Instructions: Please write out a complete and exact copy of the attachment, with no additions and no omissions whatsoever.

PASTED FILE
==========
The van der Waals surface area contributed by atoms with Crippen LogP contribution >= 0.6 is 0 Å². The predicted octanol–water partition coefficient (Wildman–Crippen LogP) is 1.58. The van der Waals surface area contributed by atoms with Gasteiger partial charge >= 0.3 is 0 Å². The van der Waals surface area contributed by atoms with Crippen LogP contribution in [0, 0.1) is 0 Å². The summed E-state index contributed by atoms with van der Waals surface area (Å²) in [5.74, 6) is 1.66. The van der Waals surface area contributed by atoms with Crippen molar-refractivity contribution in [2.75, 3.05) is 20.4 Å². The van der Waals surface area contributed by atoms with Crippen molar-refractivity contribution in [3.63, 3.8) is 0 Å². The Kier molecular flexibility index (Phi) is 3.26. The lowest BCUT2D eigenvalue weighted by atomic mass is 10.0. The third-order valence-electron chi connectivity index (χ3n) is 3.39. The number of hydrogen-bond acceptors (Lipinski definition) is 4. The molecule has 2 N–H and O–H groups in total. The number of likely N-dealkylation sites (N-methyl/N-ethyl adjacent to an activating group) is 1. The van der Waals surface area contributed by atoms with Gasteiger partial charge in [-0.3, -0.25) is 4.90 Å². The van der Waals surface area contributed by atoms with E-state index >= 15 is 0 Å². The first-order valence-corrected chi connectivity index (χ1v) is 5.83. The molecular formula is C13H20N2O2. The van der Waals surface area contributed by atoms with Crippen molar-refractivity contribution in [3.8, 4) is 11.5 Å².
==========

The van der Waals surface area contributed by atoms with Crippen LogP contribution >= 0.6 is 0 Å². The predicted octanol–water partition coefficient (Wildman–Crippen LogP) is 1.58. The van der Waals surface area contributed by atoms with Gasteiger partial charge >= 0.3 is 0 Å². The van der Waals surface area contributed by atoms with Crippen LogP contribution in [0, 0.1) is 0 Å². The summed E-state index contributed by atoms with van der Waals surface area (Å²) in [5.74, 6) is 1.66. The van der Waals surface area contributed by atoms with Crippen molar-refractivity contribution in [2.75, 3.05) is 20.4 Å². The van der Waals surface area contributed by atoms with Crippen molar-refractivity contribution in [3.63, 3.8) is 0 Å². The Kier molecular flexibility index (Phi) is 3.26. The lowest BCUT2D eigenvalue weighted by atomic mass is 10.0. The third-order valence-electron chi connectivity index (χ3n) is 3.39. The number of hydrogen-bond acceptors (Lipinski definition) is 4. The molecule has 2 N–H and O–H groups in total. The number of likely N-dealkylation sites (N-methyl/N-ethyl adjacent to an activating group) is 1. The van der Waals surface area contributed by atoms with Gasteiger partial charge in [-0.3, -0.25) is 4.90 Å². The van der Waals surface area contributed by atoms with E-state index >= 15 is 0 Å². The first-order valence-corrected chi connectivity index (χ1v) is 5.83. The molecular formula is C13H20N2O2. The van der Waals surface area contributed by atoms with Crippen molar-refractivity contribution in [3.8, 4) is 11.5 Å².